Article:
(Mr. C. F. Tebbutt in Antiq. Jour., VI, p. 190. See also Fox, Arch. of the Cambridge Region, p. 223, and Allcroft, Earthworks of England, p. 557). See also sub Somersham.
b(2). Parish Church of St. Helen stands in the village. The old church stood 600 yards to the W.N.W. The old church, which fell down in 1896, consisted of a chancel, nave, N. and S. aisles, W. tower and S. porch; the only part still standing is the early 16th-century South Porch. The new church in the village was completed in 1900 and incorporates a considerable quantity of material from the old building.
Architectural Description—The South Porch of the old church is of early 16th-century date with diagonal buttresses; the outer archway has stop-moulded jambs, four-centred arch and moulded label. The side walls have each a window of two square-headed lights. The inner doorway is of 18th-century or modern date.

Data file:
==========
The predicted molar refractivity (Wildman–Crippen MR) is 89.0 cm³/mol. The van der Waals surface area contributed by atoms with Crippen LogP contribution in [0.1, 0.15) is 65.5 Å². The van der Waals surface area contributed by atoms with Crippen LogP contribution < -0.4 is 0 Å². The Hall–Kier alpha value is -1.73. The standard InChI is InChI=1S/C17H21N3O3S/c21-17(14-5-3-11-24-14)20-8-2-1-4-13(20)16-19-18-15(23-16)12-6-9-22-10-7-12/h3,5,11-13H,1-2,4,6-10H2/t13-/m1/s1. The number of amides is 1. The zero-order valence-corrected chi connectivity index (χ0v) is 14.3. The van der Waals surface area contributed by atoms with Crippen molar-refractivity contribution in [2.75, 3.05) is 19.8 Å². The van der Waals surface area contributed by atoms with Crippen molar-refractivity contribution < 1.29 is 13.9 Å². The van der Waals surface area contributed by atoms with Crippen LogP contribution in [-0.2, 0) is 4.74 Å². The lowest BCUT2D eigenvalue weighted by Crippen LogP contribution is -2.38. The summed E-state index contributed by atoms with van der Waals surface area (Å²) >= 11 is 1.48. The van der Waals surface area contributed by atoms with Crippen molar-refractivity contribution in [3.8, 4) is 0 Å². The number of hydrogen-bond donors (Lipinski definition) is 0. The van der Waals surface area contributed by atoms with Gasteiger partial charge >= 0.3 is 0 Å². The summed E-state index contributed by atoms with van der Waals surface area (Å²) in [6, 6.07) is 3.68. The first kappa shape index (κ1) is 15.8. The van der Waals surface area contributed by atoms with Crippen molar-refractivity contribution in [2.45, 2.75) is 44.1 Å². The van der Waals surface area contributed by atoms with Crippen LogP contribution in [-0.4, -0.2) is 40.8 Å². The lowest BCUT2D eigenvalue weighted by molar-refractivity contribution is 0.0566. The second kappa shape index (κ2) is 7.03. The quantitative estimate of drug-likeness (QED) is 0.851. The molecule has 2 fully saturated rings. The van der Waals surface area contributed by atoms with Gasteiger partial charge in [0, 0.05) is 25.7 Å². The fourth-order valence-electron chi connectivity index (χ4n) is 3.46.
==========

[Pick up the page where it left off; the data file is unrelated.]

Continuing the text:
The New Church incorporates, besides a certain amount of re-used ashlar, the following features from the old building:—The chancel has in the N. wall two windows, the eastern of early 14th-century date, partly restored and of two pointed lights with a plain spandrel in a two-centred head; the western window is of the 13th century and of two pointed lights in a round-headed outer order. In the S. wall is a window similar to the eastern window in the N. wall. The nave has a 14th-century S. arcade of three bays with two-centred arches of two chamfered orders; the octagonal columns have moulded capitals and bases. In the N. wall is a partly restored 15th-century window of two cinque-foiled lights in a four-centred head with a moulded label; there are also re-used stones in the other windows. The S. aisle has an early 14th-century E. window of two cinque-foiled lights with a quatrefoil in a two-centred head with a moulded label and mask-stops. In the S. wall are three partly restored 14th-century windows, each of two trefoiled lights and a 14th-century doorway with chamfered jambs and two-centred arch. The tower has re-used stones in the responds of the N. and E. tower-arches, and some re-used voussoirs in the N. arch; there is also a four-centred head to the doorway of the stair-turret, which dates from the 15th century.